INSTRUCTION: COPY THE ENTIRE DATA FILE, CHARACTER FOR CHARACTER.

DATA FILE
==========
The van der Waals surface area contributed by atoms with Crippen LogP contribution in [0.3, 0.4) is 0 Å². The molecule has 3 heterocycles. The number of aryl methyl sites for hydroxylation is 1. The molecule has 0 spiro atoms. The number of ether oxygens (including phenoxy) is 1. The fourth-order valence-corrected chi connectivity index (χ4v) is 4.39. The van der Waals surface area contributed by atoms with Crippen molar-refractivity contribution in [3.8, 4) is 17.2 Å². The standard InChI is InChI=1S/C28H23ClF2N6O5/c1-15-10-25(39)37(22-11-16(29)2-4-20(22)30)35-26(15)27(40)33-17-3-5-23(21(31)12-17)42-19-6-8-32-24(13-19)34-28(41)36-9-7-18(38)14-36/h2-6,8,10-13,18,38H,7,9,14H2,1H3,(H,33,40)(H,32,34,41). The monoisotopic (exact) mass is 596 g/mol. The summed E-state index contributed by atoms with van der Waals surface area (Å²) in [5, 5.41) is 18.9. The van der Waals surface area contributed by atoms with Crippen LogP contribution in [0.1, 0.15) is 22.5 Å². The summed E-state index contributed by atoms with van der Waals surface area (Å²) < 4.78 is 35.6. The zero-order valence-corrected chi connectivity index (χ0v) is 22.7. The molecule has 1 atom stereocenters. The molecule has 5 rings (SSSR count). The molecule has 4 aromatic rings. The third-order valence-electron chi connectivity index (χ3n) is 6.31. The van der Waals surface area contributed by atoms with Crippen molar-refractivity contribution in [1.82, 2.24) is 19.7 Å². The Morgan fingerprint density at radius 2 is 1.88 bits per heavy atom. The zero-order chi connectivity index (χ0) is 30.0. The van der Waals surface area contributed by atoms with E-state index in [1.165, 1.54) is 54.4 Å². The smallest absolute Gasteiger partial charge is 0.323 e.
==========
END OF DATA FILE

The van der Waals surface area contributed by atoms with Crippen LogP contribution in [0.3, 0.4) is 0 Å². The molecule has 3 heterocycles. The number of aryl methyl sites for hydroxylation is 1. The molecule has 0 spiro atoms. The number of ether oxygens (including phenoxy) is 1. The fourth-order valence-corrected chi connectivity index (χ4v) is 4.39. The van der Waals surface area contributed by atoms with Crippen molar-refractivity contribution in [3.8, 4) is 17.2 Å². The standard InChI is InChI=1S/C28H23ClF2N6O5/c1-15-10-25(39)37(22-11-16(29)2-4-20(22)30)35-26(15)27(40)33-17-3-5-23(21(31)12-17)42-19-6-8-32-24(13-19)34-28(41)36-9-7-18(38)14-36/h2-6,8,10-13,18,38H,7,9,14H2,1H3,(H,33,40)(H,32,34,41). The monoisotopic (exact) mass is 596 g/mol. The summed E-state index contributed by atoms with van der Waals surface area (Å²) in [5, 5.41) is 18.9. The van der Waals surface area contributed by atoms with Crippen LogP contribution in [0.1, 0.15) is 22.5 Å². The summed E-state index contributed by atoms with van der Waals surface area (Å²) < 4.78 is 35.6. The zero-order valence-corrected chi connectivity index (χ0v) is 22.7. The molecule has 1 atom stereocenters. The molecule has 5 rings (SSSR count). The molecule has 4 aromatic rings. The third-order valence-electron chi connectivity index (χ3n) is 6.31. The van der Waals surface area contributed by atoms with Crippen molar-refractivity contribution in [1.82, 2.24) is 19.7 Å². The Morgan fingerprint density at radius 2 is 1.88 bits per heavy atom. The zero-order chi connectivity index (χ0) is 30.0. The van der Waals surface area contributed by atoms with E-state index in [1.165, 1.54) is 54.4 Å². The smallest absolute Gasteiger partial charge is 0.323 e.